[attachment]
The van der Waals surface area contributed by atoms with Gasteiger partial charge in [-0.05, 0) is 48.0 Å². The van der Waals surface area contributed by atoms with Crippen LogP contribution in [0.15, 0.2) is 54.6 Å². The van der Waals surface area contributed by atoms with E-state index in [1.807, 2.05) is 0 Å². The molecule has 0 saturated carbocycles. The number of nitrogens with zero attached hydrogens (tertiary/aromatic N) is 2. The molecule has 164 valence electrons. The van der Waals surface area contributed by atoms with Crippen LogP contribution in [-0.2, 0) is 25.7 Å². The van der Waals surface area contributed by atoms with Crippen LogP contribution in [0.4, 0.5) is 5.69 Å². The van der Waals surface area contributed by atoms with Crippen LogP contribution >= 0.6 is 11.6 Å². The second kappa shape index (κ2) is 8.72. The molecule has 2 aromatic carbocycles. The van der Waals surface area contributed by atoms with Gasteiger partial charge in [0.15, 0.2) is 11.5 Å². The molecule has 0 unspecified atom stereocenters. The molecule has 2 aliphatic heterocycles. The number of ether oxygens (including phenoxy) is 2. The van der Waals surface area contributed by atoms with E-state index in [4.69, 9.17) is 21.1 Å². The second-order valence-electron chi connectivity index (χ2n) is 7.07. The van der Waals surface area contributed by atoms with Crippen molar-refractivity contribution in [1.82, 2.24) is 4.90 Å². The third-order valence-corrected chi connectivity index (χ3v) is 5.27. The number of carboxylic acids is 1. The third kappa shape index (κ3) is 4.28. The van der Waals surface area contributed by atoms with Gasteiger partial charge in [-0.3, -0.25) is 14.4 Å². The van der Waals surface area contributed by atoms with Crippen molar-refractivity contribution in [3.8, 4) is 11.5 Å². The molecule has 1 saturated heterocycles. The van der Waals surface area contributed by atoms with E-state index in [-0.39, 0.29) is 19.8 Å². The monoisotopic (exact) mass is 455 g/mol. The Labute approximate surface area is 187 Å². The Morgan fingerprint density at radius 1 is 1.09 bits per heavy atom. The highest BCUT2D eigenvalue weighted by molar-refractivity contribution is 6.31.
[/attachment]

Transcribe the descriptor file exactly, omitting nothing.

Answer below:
The van der Waals surface area contributed by atoms with Gasteiger partial charge in [-0.05, 0) is 48.0 Å². The van der Waals surface area contributed by atoms with Crippen LogP contribution in [0.15, 0.2) is 54.6 Å². The van der Waals surface area contributed by atoms with E-state index in [1.807, 2.05) is 0 Å². The molecule has 0 saturated carbocycles. The number of nitrogens with zero attached hydrogens (tertiary/aromatic N) is 2. The molecule has 164 valence electrons. The van der Waals surface area contributed by atoms with Crippen LogP contribution in [-0.2, 0) is 25.7 Å². The van der Waals surface area contributed by atoms with Crippen LogP contribution in [0.4, 0.5) is 5.69 Å². The van der Waals surface area contributed by atoms with Crippen LogP contribution >= 0.6 is 11.6 Å². The second kappa shape index (κ2) is 8.72. The molecule has 2 aromatic carbocycles. The van der Waals surface area contributed by atoms with Gasteiger partial charge in [0.15, 0.2) is 11.5 Å². The molecule has 0 unspecified atom stereocenters. The molecule has 2 aliphatic heterocycles. The number of ether oxygens (including phenoxy) is 2. The van der Waals surface area contributed by atoms with E-state index in [4.69, 9.17) is 21.1 Å². The second-order valence-electron chi connectivity index (χ2n) is 7.07. The van der Waals surface area contributed by atoms with Crippen molar-refractivity contribution in [1.82, 2.24) is 4.90 Å². The third-order valence-corrected chi connectivity index (χ3v) is 5.27. The number of carboxylic acids is 1. The third kappa shape index (κ3) is 4.28. The van der Waals surface area contributed by atoms with Gasteiger partial charge in [-0.3, -0.25) is 14.4 Å². The van der Waals surface area contributed by atoms with Crippen molar-refractivity contribution in [3.8, 4) is 11.5 Å². The molecule has 1 saturated heterocycles. The van der Waals surface area contributed by atoms with E-state index in [-0.39, 0.29) is 19.8 Å². The monoisotopic (exact) mass is 455 g/mol. The Labute approximate surface area is 187 Å². The Morgan fingerprint density at radius 1 is 1.09 bits per heavy atom. The highest BCUT2D eigenvalue weighted by molar-refractivity contribution is 6.31.